These thoughts have been forming as I bike commute, and I see people in cars with their smartphones out at every light, and just after, and in one hand, as they drive.
These portals into a world of interaction are always there, always beckoning, moment to moment.
You can't make a revolution against the owners of the internet, on Facebook.
Color revolutions can be coordinated on social media, but really only by the owners, folks like George Soros. That's why so many of the cellphone addresses used in the failed Iranian color revolution a few years ago.
The "swarming" of large groups of people, from many directions, onto a site chosen contemporaneously through satellite and human intelligence, to hit it hard and unpredictably, is a powerful use of technology and organization. http://www.countercurrents.org/lendman290609.htm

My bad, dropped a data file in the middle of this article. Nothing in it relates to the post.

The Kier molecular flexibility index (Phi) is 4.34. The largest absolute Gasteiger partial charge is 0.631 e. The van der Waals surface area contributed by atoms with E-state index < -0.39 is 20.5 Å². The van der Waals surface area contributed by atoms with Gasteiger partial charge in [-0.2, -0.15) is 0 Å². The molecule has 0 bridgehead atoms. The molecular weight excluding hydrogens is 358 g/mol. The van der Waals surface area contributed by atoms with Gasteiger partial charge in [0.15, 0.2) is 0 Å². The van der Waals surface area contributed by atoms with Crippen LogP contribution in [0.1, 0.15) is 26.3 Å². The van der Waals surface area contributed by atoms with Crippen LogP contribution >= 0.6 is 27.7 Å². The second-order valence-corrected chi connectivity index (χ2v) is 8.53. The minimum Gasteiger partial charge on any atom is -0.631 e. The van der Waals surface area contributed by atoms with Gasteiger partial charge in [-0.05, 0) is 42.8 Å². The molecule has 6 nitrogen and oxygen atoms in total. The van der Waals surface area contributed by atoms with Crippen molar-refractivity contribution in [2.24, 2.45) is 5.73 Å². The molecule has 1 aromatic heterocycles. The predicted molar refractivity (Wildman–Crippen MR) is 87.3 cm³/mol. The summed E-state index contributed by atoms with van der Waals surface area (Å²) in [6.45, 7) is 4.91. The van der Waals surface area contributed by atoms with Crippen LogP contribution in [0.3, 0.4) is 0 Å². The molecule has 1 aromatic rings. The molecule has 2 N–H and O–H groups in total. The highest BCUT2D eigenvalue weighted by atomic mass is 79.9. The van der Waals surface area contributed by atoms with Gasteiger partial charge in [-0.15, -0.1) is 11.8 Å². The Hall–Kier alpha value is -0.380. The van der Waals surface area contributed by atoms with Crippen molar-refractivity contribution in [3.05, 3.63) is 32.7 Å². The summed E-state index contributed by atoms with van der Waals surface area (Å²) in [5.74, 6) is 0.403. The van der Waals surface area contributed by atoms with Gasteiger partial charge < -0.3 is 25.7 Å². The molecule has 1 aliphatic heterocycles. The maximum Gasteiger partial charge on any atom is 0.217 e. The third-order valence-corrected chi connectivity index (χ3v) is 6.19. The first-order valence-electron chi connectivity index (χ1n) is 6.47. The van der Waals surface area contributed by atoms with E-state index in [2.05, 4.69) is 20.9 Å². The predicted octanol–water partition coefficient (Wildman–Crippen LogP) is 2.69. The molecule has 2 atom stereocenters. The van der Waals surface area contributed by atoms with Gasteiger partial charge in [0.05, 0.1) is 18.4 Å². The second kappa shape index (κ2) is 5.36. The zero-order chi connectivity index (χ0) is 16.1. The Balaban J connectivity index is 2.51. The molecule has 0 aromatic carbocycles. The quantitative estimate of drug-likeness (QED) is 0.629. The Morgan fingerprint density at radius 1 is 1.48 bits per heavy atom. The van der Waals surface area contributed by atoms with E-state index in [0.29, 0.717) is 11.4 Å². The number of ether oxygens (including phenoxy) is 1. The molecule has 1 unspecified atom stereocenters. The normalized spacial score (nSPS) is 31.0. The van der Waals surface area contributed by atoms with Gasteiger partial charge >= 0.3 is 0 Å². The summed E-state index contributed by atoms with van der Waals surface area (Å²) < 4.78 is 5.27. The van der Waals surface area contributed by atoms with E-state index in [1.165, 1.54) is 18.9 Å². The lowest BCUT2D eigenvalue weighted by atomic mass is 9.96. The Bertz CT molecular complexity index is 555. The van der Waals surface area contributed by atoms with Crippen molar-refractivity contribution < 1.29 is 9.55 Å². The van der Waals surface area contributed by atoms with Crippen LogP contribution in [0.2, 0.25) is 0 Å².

It looks spontaneous and organic, but it isn't.
"Why are Americans just accepting all this?" "What happened to them?"
How can there possibly be a revolution when every communication goes to a corporate processor or ten, before going to another human, or ten thousand?
I reason that there can be no revolution against the sophisticated controllers of vast communication networks, while those networks are the mode of communication.
The implication is that there can only be low tech, small, grassroots revolutions, and they can be treated as riots by all the militarized police forces, and that will be the end of one story, after another.
Grow vegetables. It's a process of learning and mastery, and human, and doesn't really need anything electronic or distant at all.
Naw, I don't really think it's a revolutionary act, but having some food independence always comes first.